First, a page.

• Describe the following relationships between: RegisterForCoursesForm and RegistrationController; Schedule to CourseOffering; and CourseOffering to Schedule . What is the lower and upper bounds for these relationships? Which relationships are mandatory? What do the mandatory relationships tell you about the different classes? How many course offerings can appear on a Schedule ? How many students are assigned to each Schedule ? Can a Schedule exist without a student? How many schedules can be open on a RegisterForCoursesForm ? Provide the students with an opportunity to see how multiplicity can be interpreted from a class diagram. Here are the answers to the student notes questions. 1. There is an association relationship between each of the classes. RegisterForCoursesForm to RegistrationController has a lower and upper bound of 1. Schedule to CourseOffering is 0 (low) to 4 (high). CourseOffering to Schedule is 0 (low) to many (high). 2. A RegisterForCoursesForm instance is mandatory because it must be associated with exactly one instance of RegistrationController . 3. Zero to four. 4. One. 5. No, a schedule must be associated to one student. 6. For each RegisterForCoursesForm, there is one RegistrationController which has zero or one Schedule .
  • There can be multiple associations between the same two classes, but they should represent distinct relationships, and DIFFERENT ROLES; they should not be just for invoking different operations. If there is more than one association between two classes then they MUST be named. It is unusual to find more than one association between the same two classes. Occurrences of multiple associations should be carefully examined. To determine if multiple associations are appropriate, look at instances of the classes. ClassA and ClassB have two associations between them, Assoc1 and Assoc2. If an instance of ClassA has a link with two SEPARATE instances of ClassB, then multiple associations are valid. In the above example, the top diagram is an appropriate use of multiple associations, but the bottom diagram is not. In the valid case, two associations are required between Schedule and CourseOffering, as a Schedule can contain two kind of CourseOfferings, primary and alternate. These must be distinguishable, so two separate associations are used. In the invalid case, the two relationships represent two operations of CourseOffering, not two roles of CourseOffering. Remember, Students and CourseOfferings are related via the Schedule class. Students are enrolled in a CourseOffering if there is a relationship between the Student’s Schedule and the CourseOffering.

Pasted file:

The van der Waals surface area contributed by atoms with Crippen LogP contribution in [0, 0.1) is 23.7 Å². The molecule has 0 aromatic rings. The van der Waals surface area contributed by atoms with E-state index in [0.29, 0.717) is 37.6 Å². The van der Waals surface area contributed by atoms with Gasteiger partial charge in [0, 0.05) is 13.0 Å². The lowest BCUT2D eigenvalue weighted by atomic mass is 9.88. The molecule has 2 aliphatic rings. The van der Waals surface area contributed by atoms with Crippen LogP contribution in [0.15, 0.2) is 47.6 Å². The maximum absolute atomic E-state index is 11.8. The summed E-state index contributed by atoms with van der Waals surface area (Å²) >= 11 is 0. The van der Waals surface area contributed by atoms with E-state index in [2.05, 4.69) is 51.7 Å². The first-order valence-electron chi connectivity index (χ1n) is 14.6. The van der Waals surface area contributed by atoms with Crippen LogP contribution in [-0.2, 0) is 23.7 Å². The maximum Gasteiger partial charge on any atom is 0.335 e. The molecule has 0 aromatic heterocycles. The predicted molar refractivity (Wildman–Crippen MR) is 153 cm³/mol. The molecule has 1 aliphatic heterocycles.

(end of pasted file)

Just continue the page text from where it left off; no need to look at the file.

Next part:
• Navigability (at least a first pass) needs to be done in analysis, otherwise, the architectural dependencies are not properly validated. This navigation may be refined in design (specifically, Class Design). Note: Double headed arrows are also valid UML. Rose uses the straight line rather than the double arrows to model bi-directional associations. This means that you cannot distinguish between a bi-directional relationship and a relationship with non-specified navigability.
  • 4a domain model

    1. 1. Domain Model
    2. 2. Tiếp cận xây dựng lược đồ lớp phân tích <ul><li>Hai tiếp cận chính để xây dựng lược đồ lớp: </li></ul><ul><li>Domain Model: iterative ‘traditional’ approach: </li></ul><ul><ul><li>Xây dựng lược đồ lớp từ tri thức về miền ứng dụng </li></ul></ul><ul><ul><li>Mô hình các khái niệm, sự vật quan trọng trong miền ứng dụng và quan hệ ràng buộc giữa chúng </li></ul></ul><ul><li>Use-case analysis: Use case driven approach </li></ul><ul><ul><li>Identify boundary, control, entity classes needed for each use case </li></ul></ul><ul><ul><li>Consolidate into analysis model for application as a whole </li></ul></ul>
    3. 3. Domain Model (Mô hình miền) <ul><li>Phân hoạch và mô tả các sự vật và các khái niệm quan trọng trong miền ứng dụng. </li></ul><ul><li>Hoạt động phân tích hướng đối tượng cổ điển. </li></ul><ul><li>Mô hình lớp phân tích độc lập với các use case cụ thể </li></ul><ul><ul><li>Không biểu diễn các đối tượng phần mềm mà là tự điển trực quan về các khái niệm quan trọng của miền. </li></ul></ul>